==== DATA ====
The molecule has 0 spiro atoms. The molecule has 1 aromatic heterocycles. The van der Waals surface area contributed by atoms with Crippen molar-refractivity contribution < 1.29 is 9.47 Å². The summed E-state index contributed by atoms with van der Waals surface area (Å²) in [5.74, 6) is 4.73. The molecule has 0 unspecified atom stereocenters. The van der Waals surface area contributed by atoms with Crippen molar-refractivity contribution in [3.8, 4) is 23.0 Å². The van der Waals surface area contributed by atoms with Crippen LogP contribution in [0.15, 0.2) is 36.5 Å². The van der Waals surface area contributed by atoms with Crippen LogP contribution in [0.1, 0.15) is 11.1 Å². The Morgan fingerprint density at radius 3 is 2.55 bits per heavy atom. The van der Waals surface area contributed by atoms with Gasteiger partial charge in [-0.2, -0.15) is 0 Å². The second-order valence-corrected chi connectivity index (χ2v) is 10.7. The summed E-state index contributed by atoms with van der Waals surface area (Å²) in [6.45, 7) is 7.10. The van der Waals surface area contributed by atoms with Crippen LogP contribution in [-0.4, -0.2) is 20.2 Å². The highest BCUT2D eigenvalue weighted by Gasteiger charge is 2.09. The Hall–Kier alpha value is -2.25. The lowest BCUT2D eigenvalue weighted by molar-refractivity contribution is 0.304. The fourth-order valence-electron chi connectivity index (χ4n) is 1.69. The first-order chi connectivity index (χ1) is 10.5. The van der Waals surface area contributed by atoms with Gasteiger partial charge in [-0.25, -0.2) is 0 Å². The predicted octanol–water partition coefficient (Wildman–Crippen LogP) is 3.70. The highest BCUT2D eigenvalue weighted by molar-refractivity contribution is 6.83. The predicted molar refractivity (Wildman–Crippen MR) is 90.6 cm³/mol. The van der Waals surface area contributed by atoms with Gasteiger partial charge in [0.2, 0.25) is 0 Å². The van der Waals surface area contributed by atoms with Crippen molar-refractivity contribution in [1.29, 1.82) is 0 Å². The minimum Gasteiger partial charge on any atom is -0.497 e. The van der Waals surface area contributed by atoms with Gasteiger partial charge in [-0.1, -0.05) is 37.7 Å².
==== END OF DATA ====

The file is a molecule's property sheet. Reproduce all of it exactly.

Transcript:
The molecule has 0 spiro atoms. The molecule has 1 aromatic heterocycles. The van der Waals surface area contributed by atoms with Crippen molar-refractivity contribution < 1.29 is 9.47 Å². The summed E-state index contributed by atoms with van der Waals surface area (Å²) in [5.74, 6) is 4.73. The molecule has 0 unspecified atom stereocenters. The van der Waals surface area contributed by atoms with Crippen molar-refractivity contribution in [3.8, 4) is 23.0 Å². The van der Waals surface area contributed by atoms with Crippen LogP contribution in [0.15, 0.2) is 36.5 Å². The van der Waals surface area contributed by atoms with Crippen LogP contribution in [0.1, 0.15) is 11.1 Å². The Morgan fingerprint density at radius 3 is 2.55 bits per heavy atom. The van der Waals surface area contributed by atoms with Gasteiger partial charge in [-0.2, -0.15) is 0 Å². The second-order valence-corrected chi connectivity index (χ2v) is 10.7. The summed E-state index contributed by atoms with van der Waals surface area (Å²) in [6.45, 7) is 7.10. The van der Waals surface area contributed by atoms with Crippen LogP contribution in [-0.4, -0.2) is 20.2 Å². The highest BCUT2D eigenvalue weighted by Gasteiger charge is 2.09. The Hall–Kier alpha value is -2.25. The lowest BCUT2D eigenvalue weighted by molar-refractivity contribution is 0.304. The fourth-order valence-electron chi connectivity index (χ4n) is 1.69. The first-order chi connectivity index (χ1) is 10.5. The van der Waals surface area contributed by atoms with Gasteiger partial charge in [-0.25, -0.2) is 0 Å². The predicted octanol–water partition coefficient (Wildman–Crippen LogP) is 3.70. The highest BCUT2D eigenvalue weighted by molar-refractivity contribution is 6.83. The predicted molar refractivity (Wildman–Crippen MR) is 90.6 cm³/mol. The van der Waals surface area contributed by atoms with Gasteiger partial charge in [0.2, 0.25) is 0 Å². The van der Waals surface area contributed by atoms with Crippen molar-refractivity contribution in [1.29, 1.82) is 0 Å². The minimum Gasteiger partial charge on any atom is -0.497 e. The van der Waals surface area contributed by atoms with Gasteiger partial charge in [-0.1, -0.05) is 37.7 Å².